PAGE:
Philippine Supreme Court Jurisprudence

Philippine Supreme Court Jurisprudence > Year 1912 > January 1912 Decisions > G.R. No. 6742 January 26, 1912 - UNITED STATES v. SANTIAGO LASADA, ET AL.

021 Phil 287:



[G.R. No. 6742. January 26, 1912. ]

THE UNITED STATES, Plaintiff-Appellee, v. SANTIAGO LASADA and MACARIO LASADA, Defendants-Appellants.

Bernardo del Mundo, for Appellants.

Attorney-General Villamor, for Appellee.


1. HOMICIDE; ABSENCE OF QUALIFYING CIRCUMSTANCES; PENALTY. — Where the assault is not made with alevosia, that is, where the assailants do not employ means to effect the crime without risk to themselves from any defense the victim might offer, the number of the assailants and the simultaneousness of the attack upon a defenseless person only constitute abuse of superiority. This circumstance increases the responsibility and degree of punishment, but does not raise the crime from homicide to murder.

2. ID.; ID.; ID.; PREMEDITATION NOT PROVEN AND NOT MANIFESTED. — It not being proved that the defendants had planned the crime after due reflection and with the deliberate intention of carrying it into effect, although they all took part in the deed and operated with unity of purpose and criminal intent, this circumstance does not constitute such premeditation as qualifies the crime of murder, because such premeditation was not manifested by outward acts.

3. ID.; SUFFICIENCY OF PROOF; ALIBI. — When the case offers conclusive proof of the commission of the crime and the guilt of the accused through the testimony of witnesses and circumstantial evidence, the accused can not be held to be innocent simply because their counsel sets up the ingenious defense of an alibi and alleges, but fails to prove, that the eyewitnesses of the crime, testifying for the prosecution, could not have been present at the place of the occurrence.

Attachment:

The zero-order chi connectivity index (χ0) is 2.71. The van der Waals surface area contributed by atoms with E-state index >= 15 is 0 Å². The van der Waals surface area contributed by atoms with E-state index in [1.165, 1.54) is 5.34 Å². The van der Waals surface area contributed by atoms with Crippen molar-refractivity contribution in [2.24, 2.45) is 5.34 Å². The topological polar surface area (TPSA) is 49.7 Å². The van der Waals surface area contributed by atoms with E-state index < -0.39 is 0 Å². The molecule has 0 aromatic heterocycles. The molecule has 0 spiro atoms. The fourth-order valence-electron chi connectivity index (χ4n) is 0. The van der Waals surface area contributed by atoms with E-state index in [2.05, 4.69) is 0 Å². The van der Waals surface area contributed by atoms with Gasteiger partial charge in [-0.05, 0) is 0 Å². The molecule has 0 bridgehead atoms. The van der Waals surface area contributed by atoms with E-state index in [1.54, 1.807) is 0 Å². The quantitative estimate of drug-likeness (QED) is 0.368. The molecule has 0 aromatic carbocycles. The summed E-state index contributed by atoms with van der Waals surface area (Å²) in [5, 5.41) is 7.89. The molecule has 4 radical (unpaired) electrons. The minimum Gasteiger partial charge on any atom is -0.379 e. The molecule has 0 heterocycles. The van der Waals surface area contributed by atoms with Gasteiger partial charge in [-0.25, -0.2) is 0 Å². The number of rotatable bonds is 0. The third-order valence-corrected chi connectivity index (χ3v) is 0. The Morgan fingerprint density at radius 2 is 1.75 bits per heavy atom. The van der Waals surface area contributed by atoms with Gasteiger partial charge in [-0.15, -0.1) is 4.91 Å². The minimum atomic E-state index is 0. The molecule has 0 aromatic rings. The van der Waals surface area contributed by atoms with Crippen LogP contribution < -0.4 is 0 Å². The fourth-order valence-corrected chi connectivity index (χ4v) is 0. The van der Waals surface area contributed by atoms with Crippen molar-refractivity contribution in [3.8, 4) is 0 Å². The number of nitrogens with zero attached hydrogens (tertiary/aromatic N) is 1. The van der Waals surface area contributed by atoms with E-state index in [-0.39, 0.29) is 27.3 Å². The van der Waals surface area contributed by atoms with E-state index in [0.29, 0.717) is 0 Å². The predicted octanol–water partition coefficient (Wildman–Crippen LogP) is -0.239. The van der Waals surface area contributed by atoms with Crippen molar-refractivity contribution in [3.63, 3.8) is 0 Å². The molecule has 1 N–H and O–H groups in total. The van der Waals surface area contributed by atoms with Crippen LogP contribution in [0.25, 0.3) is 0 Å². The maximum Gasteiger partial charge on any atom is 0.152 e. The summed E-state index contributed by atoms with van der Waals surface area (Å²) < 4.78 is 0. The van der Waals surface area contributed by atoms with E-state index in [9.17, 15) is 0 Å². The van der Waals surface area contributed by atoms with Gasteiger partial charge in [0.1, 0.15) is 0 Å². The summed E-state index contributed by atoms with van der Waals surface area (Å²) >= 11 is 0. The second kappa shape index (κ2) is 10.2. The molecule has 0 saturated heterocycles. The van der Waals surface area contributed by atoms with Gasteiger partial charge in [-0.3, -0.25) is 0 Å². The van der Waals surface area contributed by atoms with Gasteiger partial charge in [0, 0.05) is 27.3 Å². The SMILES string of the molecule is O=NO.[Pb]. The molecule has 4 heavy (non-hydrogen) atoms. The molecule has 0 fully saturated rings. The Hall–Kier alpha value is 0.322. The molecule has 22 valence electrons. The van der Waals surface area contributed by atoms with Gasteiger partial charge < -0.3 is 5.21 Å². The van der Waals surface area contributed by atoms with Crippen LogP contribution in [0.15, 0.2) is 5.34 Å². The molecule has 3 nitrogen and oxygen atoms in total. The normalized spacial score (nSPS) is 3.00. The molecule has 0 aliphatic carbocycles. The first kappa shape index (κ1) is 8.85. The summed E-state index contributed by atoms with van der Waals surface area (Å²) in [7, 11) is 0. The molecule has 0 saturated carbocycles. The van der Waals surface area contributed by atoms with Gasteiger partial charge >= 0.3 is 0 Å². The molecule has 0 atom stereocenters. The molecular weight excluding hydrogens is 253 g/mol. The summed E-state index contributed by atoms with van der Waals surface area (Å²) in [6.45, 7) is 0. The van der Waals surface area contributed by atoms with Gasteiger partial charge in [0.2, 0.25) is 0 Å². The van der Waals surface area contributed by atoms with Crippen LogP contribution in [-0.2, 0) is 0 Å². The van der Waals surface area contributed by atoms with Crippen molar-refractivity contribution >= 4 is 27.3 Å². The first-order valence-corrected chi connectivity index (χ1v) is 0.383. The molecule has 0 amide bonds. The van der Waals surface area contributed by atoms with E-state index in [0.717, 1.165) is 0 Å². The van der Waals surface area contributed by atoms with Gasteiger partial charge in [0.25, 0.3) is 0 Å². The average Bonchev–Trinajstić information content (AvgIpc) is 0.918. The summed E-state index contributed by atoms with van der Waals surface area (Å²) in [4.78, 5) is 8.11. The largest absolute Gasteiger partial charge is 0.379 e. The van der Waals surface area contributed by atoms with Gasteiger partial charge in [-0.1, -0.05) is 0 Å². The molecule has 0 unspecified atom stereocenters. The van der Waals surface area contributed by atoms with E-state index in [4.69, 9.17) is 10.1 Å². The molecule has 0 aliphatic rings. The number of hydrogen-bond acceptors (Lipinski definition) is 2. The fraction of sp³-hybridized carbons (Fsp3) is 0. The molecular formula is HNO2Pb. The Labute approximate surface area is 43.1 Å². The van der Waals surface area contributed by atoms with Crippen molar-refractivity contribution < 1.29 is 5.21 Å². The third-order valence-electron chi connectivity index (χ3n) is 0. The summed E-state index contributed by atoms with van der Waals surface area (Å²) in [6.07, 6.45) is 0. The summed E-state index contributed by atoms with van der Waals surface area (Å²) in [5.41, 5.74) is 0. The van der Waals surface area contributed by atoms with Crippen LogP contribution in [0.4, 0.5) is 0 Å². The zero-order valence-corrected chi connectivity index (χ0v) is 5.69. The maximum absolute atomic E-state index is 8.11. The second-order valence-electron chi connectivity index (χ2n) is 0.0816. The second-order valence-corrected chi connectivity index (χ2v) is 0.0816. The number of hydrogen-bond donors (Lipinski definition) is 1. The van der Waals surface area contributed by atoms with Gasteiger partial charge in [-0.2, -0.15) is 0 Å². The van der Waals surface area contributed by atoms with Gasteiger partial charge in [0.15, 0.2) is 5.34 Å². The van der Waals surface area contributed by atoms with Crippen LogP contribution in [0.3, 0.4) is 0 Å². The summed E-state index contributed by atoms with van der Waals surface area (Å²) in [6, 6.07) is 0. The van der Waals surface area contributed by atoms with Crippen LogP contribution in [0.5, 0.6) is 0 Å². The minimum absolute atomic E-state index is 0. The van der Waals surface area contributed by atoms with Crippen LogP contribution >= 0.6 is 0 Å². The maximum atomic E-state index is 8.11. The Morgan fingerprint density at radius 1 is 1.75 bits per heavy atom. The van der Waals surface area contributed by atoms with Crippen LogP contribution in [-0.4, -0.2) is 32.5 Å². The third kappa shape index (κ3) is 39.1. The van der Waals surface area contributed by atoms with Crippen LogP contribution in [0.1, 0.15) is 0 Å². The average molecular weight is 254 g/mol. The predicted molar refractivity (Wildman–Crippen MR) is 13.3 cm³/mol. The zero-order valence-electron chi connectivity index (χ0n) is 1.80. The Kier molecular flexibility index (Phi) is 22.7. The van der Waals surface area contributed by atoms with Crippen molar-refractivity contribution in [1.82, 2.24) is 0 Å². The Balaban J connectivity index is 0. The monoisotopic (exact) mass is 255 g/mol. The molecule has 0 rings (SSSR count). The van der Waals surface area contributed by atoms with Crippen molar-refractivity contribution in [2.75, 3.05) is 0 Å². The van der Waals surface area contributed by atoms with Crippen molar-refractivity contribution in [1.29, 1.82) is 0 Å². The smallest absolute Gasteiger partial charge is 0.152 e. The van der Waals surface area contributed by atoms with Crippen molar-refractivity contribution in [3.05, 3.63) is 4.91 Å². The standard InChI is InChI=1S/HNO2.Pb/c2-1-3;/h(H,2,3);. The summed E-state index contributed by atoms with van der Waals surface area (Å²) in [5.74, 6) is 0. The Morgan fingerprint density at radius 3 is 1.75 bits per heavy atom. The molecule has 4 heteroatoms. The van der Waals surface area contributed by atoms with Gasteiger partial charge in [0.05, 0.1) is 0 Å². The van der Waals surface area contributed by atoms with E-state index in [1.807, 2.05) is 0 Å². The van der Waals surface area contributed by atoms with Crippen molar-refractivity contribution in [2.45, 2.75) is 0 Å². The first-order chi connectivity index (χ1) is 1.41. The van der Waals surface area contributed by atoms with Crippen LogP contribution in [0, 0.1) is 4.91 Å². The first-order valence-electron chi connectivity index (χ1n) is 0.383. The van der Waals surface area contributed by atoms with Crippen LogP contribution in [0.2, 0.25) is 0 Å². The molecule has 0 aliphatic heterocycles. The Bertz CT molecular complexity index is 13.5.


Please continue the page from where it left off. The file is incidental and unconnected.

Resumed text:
This appeal was taken by the two defendants herein, surnamed Lasada, from a judgment of conviction rendered by the Honorable Judge Ramon Avanceña.

One day in 1906, a Chinaman named Pedro So Priengco filed a complaint against Agapito Lasada for having inflicted upon him a wound in his right side. The accused was sentenced to twenty-five days of arresto in the municipal jail but, instead of serving his sentence therein, he passed the time in the house of the municipal president. The said president disregarded the protest made to him by So Priengco, who objected to the said Agapito Lasada serving his sentence in this manner, so the Chinaman endeavored to bring his case before the provincial officials.